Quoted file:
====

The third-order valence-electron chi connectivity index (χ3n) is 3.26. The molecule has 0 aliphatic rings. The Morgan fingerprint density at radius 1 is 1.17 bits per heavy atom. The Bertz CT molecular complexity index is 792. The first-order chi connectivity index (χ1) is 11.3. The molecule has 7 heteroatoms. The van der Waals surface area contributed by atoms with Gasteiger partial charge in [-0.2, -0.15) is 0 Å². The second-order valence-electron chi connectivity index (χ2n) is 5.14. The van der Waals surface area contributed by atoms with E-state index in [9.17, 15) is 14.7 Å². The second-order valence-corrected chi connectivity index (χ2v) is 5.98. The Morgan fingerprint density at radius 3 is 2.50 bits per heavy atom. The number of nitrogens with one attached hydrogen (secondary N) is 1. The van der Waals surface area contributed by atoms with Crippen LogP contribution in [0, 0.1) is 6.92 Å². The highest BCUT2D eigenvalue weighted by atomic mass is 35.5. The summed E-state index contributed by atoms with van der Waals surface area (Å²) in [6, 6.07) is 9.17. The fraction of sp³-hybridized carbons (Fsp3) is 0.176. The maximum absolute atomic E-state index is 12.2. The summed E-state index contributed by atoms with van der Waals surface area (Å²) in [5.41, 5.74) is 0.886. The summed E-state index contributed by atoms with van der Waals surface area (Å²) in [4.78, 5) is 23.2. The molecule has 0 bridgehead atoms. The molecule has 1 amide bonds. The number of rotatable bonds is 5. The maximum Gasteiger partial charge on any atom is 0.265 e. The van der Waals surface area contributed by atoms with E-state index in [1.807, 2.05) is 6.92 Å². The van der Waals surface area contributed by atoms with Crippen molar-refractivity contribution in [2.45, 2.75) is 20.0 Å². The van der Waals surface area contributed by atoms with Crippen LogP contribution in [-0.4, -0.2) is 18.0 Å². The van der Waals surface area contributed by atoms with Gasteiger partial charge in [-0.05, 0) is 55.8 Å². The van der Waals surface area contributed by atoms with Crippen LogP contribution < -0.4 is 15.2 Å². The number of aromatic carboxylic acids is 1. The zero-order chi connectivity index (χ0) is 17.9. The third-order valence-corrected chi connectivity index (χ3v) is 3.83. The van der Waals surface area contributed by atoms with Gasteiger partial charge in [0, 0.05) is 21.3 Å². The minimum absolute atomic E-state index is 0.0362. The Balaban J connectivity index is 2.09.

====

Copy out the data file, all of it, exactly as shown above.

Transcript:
The third-order valence-electron chi connectivity index (χ3n) is 3.26. The molecule has 0 aliphatic rings. The Morgan fingerprint density at radius 1 is 1.17 bits per heavy atom. The Bertz CT molecular complexity index is 792. The first-order chi connectivity index (χ1) is 11.3. The molecule has 7 heteroatoms. The van der Waals surface area contributed by atoms with Gasteiger partial charge in [-0.2, -0.15) is 0 Å². The second-order valence-electron chi connectivity index (χ2n) is 5.14. The van der Waals surface area contributed by atoms with E-state index in [9.17, 15) is 14.7 Å². The second-order valence-corrected chi connectivity index (χ2v) is 5.98. The Morgan fingerprint density at radius 3 is 2.50 bits per heavy atom. The number of nitrogens with one attached hydrogen (secondary N) is 1. The van der Waals surface area contributed by atoms with Crippen LogP contribution in [0, 0.1) is 6.92 Å². The highest BCUT2D eigenvalue weighted by atomic mass is 35.5. The summed E-state index contributed by atoms with van der Waals surface area (Å²) in [6, 6.07) is 9.17. The fraction of sp³-hybridized carbons (Fsp3) is 0.176. The maximum absolute atomic E-state index is 12.2. The summed E-state index contributed by atoms with van der Waals surface area (Å²) in [5.41, 5.74) is 0.886. The summed E-state index contributed by atoms with van der Waals surface area (Å²) in [4.78, 5) is 23.2. The molecule has 0 bridgehead atoms. The molecule has 1 amide bonds. The number of rotatable bonds is 5. The maximum Gasteiger partial charge on any atom is 0.265 e. The van der Waals surface area contributed by atoms with E-state index in [1.807, 2.05) is 6.92 Å². The van der Waals surface area contributed by atoms with Crippen molar-refractivity contribution in [2.45, 2.75) is 20.0 Å². The van der Waals surface area contributed by atoms with Crippen LogP contribution in [-0.4, -0.2) is 18.0 Å². The van der Waals surface area contributed by atoms with Gasteiger partial charge in [-0.05, 0) is 55.8 Å². The van der Waals surface area contributed by atoms with Crippen LogP contribution < -0.4 is 15.2 Å². The number of aromatic carboxylic acids is 1. The zero-order chi connectivity index (χ0) is 17.9. The third-order valence-corrected chi connectivity index (χ3v) is 3.83. The van der Waals surface area contributed by atoms with Gasteiger partial charge in [0, 0.05) is 21.3 Å². The minimum absolute atomic E-state index is 0.0362. The Balaban J connectivity index is 2.09.